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Old 08-15-11, 05:51 PM
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@Justin,

The house was built in 1935. It has knob and tube wiring in places, one of the photos showed it inside the crawl space.
 
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Old 08-15-11, 06:11 PM
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The house was built in 1935. It has knob and tube wiring in places, one of the photos showed it inside the crawl space.
I guess theres no chace of finding a ground wire, then.
 
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Old 08-16-11, 05:57 PM
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Adding GFI receptacles in the kitchen and bath are well worth the cost, even if they are not grounded. You'll need to affix the little "No Equipment Ground" sticker (that comes with the GFI) on the receptacle to indicate that it doesn't have a ground. It will still protect you if you drop an electrical device in the sink though.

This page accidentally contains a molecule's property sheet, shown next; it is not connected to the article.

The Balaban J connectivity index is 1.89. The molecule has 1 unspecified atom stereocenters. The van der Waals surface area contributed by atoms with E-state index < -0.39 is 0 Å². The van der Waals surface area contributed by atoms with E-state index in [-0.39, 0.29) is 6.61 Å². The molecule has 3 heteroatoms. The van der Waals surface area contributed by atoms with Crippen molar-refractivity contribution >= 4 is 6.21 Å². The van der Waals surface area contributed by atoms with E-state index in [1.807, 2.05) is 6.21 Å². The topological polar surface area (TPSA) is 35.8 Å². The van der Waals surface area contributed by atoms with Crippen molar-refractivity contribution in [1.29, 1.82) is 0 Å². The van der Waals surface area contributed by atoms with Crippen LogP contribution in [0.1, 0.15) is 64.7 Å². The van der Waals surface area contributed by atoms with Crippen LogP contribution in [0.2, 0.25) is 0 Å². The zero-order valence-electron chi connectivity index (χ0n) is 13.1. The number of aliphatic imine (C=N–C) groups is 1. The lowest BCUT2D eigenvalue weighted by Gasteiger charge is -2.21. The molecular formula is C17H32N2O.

The corrosion doesn't look too bad in the panel, at least based on the photos. Corrosion is never good, so you may want to clean it up or when you have an electrician over, use a small wire brush to clean the contacts and reseat the wires. Unless there's more that we don't see, I doubt it requires much, if any, replacement. You will want to seal the meter though so it doesn't get worse.

As Pcboss mentioned, I would set aside some rainy day money for adding new grounded receptacles where you're using electronic equipment. Especially for a flat screen TV, computer, etc. Over time, you may find that you need an extra circuit/receptacles in the kitchen when the toaster is on, or maybe an extra circuit in the bathroom so two people can use hairdryers at the same time. But unless something is in disrepair, there's no reason you need it on day one.